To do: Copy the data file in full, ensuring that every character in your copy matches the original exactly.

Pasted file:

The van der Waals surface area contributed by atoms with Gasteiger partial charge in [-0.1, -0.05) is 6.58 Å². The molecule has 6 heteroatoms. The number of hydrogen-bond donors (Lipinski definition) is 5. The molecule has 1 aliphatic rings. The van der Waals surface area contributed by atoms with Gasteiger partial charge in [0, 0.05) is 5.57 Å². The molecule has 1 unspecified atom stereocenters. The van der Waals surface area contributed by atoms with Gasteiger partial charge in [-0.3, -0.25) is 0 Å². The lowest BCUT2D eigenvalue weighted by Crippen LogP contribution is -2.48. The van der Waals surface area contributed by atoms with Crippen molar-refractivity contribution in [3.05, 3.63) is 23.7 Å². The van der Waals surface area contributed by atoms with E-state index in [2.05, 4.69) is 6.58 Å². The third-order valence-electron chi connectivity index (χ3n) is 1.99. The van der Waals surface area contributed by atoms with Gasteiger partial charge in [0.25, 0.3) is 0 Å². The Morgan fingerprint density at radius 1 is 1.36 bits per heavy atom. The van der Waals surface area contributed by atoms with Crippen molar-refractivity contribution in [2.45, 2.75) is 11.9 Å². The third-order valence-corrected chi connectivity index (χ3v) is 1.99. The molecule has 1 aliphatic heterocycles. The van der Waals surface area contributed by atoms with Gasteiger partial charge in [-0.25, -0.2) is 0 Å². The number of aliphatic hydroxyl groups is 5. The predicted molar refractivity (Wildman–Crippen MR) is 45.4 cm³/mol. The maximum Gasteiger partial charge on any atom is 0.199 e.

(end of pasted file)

The van der Waals surface area contributed by atoms with Gasteiger partial charge in [-0.1, -0.05) is 6.58 Å². The molecule has 6 heteroatoms. The number of hydrogen-bond donors (Lipinski definition) is 5. The molecule has 1 aliphatic rings. The van der Waals surface area contributed by atoms with Gasteiger partial charge in [0, 0.05) is 5.57 Å². The molecule has 1 unspecified atom stereocenters. The van der Waals surface area contributed by atoms with Gasteiger partial charge in [-0.3, -0.25) is 0 Å². The lowest BCUT2D eigenvalue weighted by Crippen LogP contribution is -2.48. The van der Waals surface area contributed by atoms with Crippen molar-refractivity contribution in [3.05, 3.63) is 23.7 Å². The van der Waals surface area contributed by atoms with E-state index in [2.05, 4.69) is 6.58 Å². The third-order valence-electron chi connectivity index (χ3n) is 1.99. The van der Waals surface area contributed by atoms with Gasteiger partial charge in [0.25, 0.3) is 0 Å². The Morgan fingerprint density at radius 1 is 1.36 bits per heavy atom. The van der Waals surface area contributed by atoms with Crippen molar-refractivity contribution in [2.45, 2.75) is 11.9 Å². The third-order valence-corrected chi connectivity index (χ3v) is 1.99. The molecule has 1 aliphatic heterocycles. The van der Waals surface area contributed by atoms with Gasteiger partial charge in [-0.25, -0.2) is 0 Å². The number of aliphatic hydroxyl groups is 5. The predicted molar refractivity (Wildman–Crippen MR) is 45.4 cm³/mol. The maximum Gasteiger partial charge on any atom is 0.199 e.